Artists from the Hoàng Thái Thanh Stage in HCM City perform in the play Bông Hồng Cài Áo (The Rose on the Shirt), a work about motherly love. The play is being restaged to celebrate Vu Lan, the Buddhist festival held during the seventh lunar month that celebrates a mother’s love. Photo by Hoàng Kim
By Thu Anh
HCM CITY A play on motherly love will be restaged in a new version by the Hoàng Thái Thanh Stage in HCM City, 50 years after its first release to celebrate a Buddhist festival.
The work, Bông Hồng Cài Áo (The Rose on the Shirt), celebrates Vu Lan, the Buddhist festival held during the seventh lunar month every year, which shows gratitude for motherly love.
It centres on a poor woman who sacrifices everything to give her children a better life.
Since its debut by the Kim Cương Drama Troupe in HCM City in 1969, the play has been staged many times by drama troupes in HCM City and southern provinces.
“The spirit of Bông Hồng Cài Áo is fresh in the minds of theatre lovers of different generations. In my new version, the play’s topical messages have been retained,” the play’s director Ái Như said.
“We offer Bông Hồng Cài Áo during the Vu Lan season because it is the time for people, especially youth, to look back and remember their mother’s love and sacrifices.”
“We’re not looking to make a profit from these shows. We hope to encourage young people to love and respect their mothers much more,” she said.
Như’s new version is performed by veteran actors Thành Hội, Bích Ngọc and Quốc Thái, graduates of the HCM City University of Theatre and Cinematography.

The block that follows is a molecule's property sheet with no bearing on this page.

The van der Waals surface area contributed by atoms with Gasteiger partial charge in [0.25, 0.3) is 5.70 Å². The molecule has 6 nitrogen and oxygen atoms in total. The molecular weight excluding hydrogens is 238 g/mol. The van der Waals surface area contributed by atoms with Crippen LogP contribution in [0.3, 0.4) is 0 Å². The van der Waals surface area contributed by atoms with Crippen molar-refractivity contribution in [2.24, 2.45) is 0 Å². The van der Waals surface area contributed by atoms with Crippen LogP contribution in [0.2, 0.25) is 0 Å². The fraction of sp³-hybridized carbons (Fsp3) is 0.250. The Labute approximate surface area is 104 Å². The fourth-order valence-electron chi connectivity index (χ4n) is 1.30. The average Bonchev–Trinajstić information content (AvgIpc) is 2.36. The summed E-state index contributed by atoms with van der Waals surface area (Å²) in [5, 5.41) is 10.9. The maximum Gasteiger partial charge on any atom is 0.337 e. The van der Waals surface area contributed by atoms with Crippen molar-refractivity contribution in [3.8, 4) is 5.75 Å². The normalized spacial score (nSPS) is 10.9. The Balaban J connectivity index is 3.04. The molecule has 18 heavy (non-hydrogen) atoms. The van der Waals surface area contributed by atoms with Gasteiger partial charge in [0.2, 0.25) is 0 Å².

It also stars young talents such as Phương Trâm and Tấn Đạt.
The play’s premiere at Hoàng Thái Thanh Stage last Saturday attracted more than 400 guests.
The play will be staged at 8pm every weekend this month at 139 Bắc Hải Street, District 10.
During Vu Lan month, vegetarian restaurants are offering many kinds of dishes, including stalls in Bến Thành and An Đông markets which are selling five different dishes for VNĐ25,000-30,000 ($1.5) each.
Other dishes include bì chay (rolls with vermicelli and shredded crispy mock pork) and gỏi cuốn (spring rolls with vermicelli and mock shrimp), priced between VNĐ10,000 and VNĐ15,000 ($0.6) each.
For people who want fast food, street vendors offer hủ tiếu khô (fried noodles with mushroom, tofu, carrot and white cabbage used with soy sauce) at only VNĐ10,000 ($0.4).
“Hủ tiếu khô is my breakfast bestseller for students and labourers,” said Mai Thị Cúc, a vendor who sells vegetarian food at Phạm Văn Hai Market in Tân Bình District.
Many restaurants and hotels will provide vegetarian buffets every weekend and the 15th day of this month. Menus include 35-40 dishes at VNĐ300,000 ($15) to VNĐ700,000 ($33) per person.
“It has been easy for me to find vegetarian products in restaurants and on the street this month,” said Nguyễn Mỹ Hạnh, a resident of Bình Thạnh District. “As Vietnamese tradition, my friends and my family eat at least one vegetarian meal in lunar July. Many people eat vegetarian food for the entire month. We eat it for both religious and health reasons.” VNS